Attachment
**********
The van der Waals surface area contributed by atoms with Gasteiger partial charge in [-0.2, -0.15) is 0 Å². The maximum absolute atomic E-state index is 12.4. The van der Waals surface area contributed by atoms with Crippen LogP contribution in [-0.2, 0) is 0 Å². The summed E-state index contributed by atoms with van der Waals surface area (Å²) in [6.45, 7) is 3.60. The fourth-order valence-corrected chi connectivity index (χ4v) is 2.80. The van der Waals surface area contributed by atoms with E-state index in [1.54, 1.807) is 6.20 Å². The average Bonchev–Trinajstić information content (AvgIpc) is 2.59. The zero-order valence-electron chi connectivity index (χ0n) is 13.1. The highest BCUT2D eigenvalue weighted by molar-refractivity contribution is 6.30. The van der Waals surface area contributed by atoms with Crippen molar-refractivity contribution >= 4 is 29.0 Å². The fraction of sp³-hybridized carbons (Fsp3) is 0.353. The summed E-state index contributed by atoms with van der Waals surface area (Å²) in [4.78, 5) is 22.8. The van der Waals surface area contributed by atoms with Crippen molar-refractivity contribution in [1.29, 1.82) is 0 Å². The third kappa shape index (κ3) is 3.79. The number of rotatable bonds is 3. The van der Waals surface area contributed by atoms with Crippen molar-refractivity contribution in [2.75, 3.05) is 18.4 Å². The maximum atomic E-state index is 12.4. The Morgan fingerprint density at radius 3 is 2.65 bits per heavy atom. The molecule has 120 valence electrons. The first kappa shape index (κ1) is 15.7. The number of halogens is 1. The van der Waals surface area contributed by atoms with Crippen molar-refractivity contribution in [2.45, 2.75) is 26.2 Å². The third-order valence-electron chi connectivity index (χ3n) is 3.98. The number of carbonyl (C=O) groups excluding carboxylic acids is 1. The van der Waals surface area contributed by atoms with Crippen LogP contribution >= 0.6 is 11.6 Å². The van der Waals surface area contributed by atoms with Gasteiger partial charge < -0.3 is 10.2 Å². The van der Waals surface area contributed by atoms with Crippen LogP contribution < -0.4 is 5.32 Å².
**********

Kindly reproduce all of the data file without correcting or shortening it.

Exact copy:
The van der Waals surface area contributed by atoms with Gasteiger partial charge in [-0.2, -0.15) is 0 Å². The maximum absolute atomic E-state index is 12.4. The van der Waals surface area contributed by atoms with Crippen LogP contribution in [-0.2, 0) is 0 Å². The summed E-state index contributed by atoms with van der Waals surface area (Å²) in [6.45, 7) is 3.60. The fourth-order valence-corrected chi connectivity index (χ4v) is 2.80. The van der Waals surface area contributed by atoms with E-state index in [1.54, 1.807) is 6.20 Å². The average Bonchev–Trinajstić information content (AvgIpc) is 2.59. The zero-order valence-electron chi connectivity index (χ0n) is 13.1. The highest BCUT2D eigenvalue weighted by molar-refractivity contribution is 6.30. The van der Waals surface area contributed by atoms with Crippen molar-refractivity contribution >= 4 is 29.0 Å². The fraction of sp³-hybridized carbons (Fsp3) is 0.353. The summed E-state index contributed by atoms with van der Waals surface area (Å²) in [4.78, 5) is 22.8. The van der Waals surface area contributed by atoms with Crippen molar-refractivity contribution in [1.29, 1.82) is 0 Å². The third kappa shape index (κ3) is 3.79. The number of rotatable bonds is 3. The van der Waals surface area contributed by atoms with Crippen molar-refractivity contribution in [2.75, 3.05) is 18.4 Å². The maximum atomic E-state index is 12.4. The Morgan fingerprint density at radius 3 is 2.65 bits per heavy atom. The molecule has 120 valence electrons. The first kappa shape index (κ1) is 15.7. The number of halogens is 1. The van der Waals surface area contributed by atoms with Crippen molar-refractivity contribution in [2.45, 2.75) is 26.2 Å². The third-order valence-electron chi connectivity index (χ3n) is 3.98. The number of carbonyl (C=O) groups excluding carboxylic acids is 1. The van der Waals surface area contributed by atoms with Crippen LogP contribution >= 0.6 is 11.6 Å². The van der Waals surface area contributed by atoms with Gasteiger partial charge < -0.3 is 10.2 Å². The van der Waals surface area contributed by atoms with Crippen LogP contribution < -0.4 is 5.32 Å².